According to Crowley’s teachings, the mystical path of the initiate will be highly individualistic. The two fundamental aspects of Thelemic mysticism are what Crowley called ‘The Knowledge of and Conversation with the Holy Guardian Angel’ and the ‘Crossing of the Abyss’. Crowley described the Holy Guardian Angel as one's silent Higher Self. In later writings, he insisted that it was an entirely separate and objective being. Whichever position is taken, the objective is to gain an intimate spiritual connection so that one's True Will can become fully manifested. After one attains Knowledge and Conversation with the Holy Guardian Angel, the adept may choose the Crossing of the Abyss, which in Crowley’s words,

Is extremely difficult to explain; but it corresponds more or less to the gap in thought between the Real, which is ideal, and the Unreal, which is actual. In the Abyss all things exist, indeed, at least in posse, but are without any possible meaning; for they lack the substratum of spiritual Reality. They are appearances without Law. They are thus Insane Delusions.[2]

In Thelemic mysticism Choronzon is the ‘Dweller in the Abyss’ and the final obstruction. If he is met with the proper preparation, then he is there to destroy the ego, which allows the adept to move beyond the Abyss. If not, the mystic traveller must face total annihilation. Beyond the Abyss is Babalon beckoning the initiate if he or she passes Choronzon. If the initiate gives himself or herself to her, the symbol of this union is the pouring of the initiates blood into her graal, where he or she becomes impregnated in her, a state called ‘Babe of the Abyss’, and is reborn as a mystic dwelling in the ‘City of the Pyramids’. In the City of Pyramids dwell the enlightened Adepts who have destroyed their earthly egos and becoming their True Self without the self-sense of ‘I’.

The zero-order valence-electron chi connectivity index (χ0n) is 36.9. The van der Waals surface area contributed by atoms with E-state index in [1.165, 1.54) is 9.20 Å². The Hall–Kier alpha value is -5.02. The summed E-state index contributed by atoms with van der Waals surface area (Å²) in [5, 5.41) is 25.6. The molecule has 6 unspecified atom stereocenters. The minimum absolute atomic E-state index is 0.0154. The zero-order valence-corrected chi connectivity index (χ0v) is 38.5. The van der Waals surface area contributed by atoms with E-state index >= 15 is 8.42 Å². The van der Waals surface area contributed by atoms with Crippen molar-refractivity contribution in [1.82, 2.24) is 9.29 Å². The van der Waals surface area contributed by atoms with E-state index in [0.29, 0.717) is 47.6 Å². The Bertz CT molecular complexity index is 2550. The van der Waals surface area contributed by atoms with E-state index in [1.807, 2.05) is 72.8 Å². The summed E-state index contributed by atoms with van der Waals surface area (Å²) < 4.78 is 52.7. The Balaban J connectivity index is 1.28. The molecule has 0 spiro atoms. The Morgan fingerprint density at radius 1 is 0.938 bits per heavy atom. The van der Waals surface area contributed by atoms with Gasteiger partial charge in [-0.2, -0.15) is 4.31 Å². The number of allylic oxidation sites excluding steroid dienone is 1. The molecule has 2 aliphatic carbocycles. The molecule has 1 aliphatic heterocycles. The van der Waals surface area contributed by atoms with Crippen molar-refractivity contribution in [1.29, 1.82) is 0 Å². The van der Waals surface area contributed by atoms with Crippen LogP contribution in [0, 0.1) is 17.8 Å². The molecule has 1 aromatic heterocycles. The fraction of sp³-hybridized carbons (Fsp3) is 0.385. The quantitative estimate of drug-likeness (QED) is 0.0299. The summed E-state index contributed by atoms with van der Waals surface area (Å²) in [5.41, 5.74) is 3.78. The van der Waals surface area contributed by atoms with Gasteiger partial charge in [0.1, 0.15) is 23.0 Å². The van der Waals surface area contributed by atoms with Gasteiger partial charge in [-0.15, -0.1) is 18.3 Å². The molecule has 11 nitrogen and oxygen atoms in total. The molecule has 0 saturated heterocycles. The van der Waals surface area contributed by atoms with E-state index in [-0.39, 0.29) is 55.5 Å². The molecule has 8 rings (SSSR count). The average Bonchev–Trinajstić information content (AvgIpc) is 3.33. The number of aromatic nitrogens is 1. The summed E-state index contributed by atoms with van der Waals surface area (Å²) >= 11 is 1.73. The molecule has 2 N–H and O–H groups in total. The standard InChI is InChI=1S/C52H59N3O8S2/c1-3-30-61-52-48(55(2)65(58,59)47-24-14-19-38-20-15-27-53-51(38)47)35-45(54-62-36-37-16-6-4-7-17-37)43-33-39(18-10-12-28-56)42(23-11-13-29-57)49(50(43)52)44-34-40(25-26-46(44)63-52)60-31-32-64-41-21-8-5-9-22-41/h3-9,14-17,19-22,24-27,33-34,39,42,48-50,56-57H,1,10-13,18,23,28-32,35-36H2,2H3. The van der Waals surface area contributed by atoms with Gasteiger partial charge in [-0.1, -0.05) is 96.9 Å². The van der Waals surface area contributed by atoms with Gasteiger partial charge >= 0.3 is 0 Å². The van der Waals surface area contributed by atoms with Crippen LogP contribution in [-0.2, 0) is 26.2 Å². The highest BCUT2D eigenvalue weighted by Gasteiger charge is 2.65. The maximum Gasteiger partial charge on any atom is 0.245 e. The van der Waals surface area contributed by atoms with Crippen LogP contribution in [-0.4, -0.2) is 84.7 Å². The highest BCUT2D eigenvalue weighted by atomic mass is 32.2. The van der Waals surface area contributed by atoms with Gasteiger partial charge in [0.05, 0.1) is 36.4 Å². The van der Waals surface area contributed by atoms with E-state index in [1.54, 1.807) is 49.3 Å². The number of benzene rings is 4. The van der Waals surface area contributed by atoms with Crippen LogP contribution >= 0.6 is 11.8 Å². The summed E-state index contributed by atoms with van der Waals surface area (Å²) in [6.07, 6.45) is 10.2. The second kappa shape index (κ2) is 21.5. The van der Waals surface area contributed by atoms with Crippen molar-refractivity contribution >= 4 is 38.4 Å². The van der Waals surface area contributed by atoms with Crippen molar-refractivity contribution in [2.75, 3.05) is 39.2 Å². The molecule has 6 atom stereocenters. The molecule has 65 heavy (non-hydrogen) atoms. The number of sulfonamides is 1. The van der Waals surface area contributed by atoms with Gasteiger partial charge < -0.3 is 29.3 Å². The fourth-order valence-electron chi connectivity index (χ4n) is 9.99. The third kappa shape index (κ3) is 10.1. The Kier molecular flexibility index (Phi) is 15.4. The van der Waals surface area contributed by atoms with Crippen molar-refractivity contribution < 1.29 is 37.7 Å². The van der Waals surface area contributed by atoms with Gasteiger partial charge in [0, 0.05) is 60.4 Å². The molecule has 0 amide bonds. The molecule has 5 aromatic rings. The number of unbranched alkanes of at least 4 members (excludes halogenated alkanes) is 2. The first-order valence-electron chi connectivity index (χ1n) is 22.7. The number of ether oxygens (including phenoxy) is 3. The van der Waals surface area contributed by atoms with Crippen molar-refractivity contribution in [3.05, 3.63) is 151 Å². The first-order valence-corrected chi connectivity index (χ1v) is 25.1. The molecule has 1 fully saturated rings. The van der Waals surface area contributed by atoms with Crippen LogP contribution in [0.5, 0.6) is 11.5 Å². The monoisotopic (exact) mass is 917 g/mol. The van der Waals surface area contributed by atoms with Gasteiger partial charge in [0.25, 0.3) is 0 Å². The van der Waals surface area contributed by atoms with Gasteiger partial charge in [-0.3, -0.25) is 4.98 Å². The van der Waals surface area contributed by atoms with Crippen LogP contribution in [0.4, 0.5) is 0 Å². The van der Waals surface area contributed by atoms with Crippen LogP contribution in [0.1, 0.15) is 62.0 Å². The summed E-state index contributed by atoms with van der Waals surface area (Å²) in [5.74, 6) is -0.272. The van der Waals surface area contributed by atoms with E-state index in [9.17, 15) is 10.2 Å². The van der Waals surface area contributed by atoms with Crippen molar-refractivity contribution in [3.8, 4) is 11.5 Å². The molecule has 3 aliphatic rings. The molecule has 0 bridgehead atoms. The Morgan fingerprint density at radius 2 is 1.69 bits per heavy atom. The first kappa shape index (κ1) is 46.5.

Examining the Thelemic approach to mysticism illuminates various features that are integral to the teachings and practices of this occult order, and it becomes apparent that Thelemic mysticism shares much in common with the emic phenomenon of mystical spirituality. The most shared feature is the eclectic nature of ideas and practices that entail a sense of internalised authority. Although Thelemic mysticism is entwined with a collection of beliefs and rituals, which are understood by some Thelemites as being essential for the Thelemic community and also as constituting a genuine expression of a lineage and tradition, an epistemologically individualistic approach to one’s spiritual evolution is the cornerstone of Thelemic mysticism. This is turn echoes a reaction against institutionalised mass religion through the process of the individual seeking a personalised state of gnosis to achieve a sense of union with the divine ground underlying all being. The individualism that is so much a feature of the religion of mysticism stems from the statement of its primary aim as personal holiness, perfection or deification, and the consequent concentration upon inwardness and fulfilment of the individual’s spiritual potential.




[1] Theodore Reuss, Jubilaeums – Ausgabe der Oriflamme, 1912, page 21.
[2] Aleister Crowley, Little Essays Toward Truth, 1938, page 3.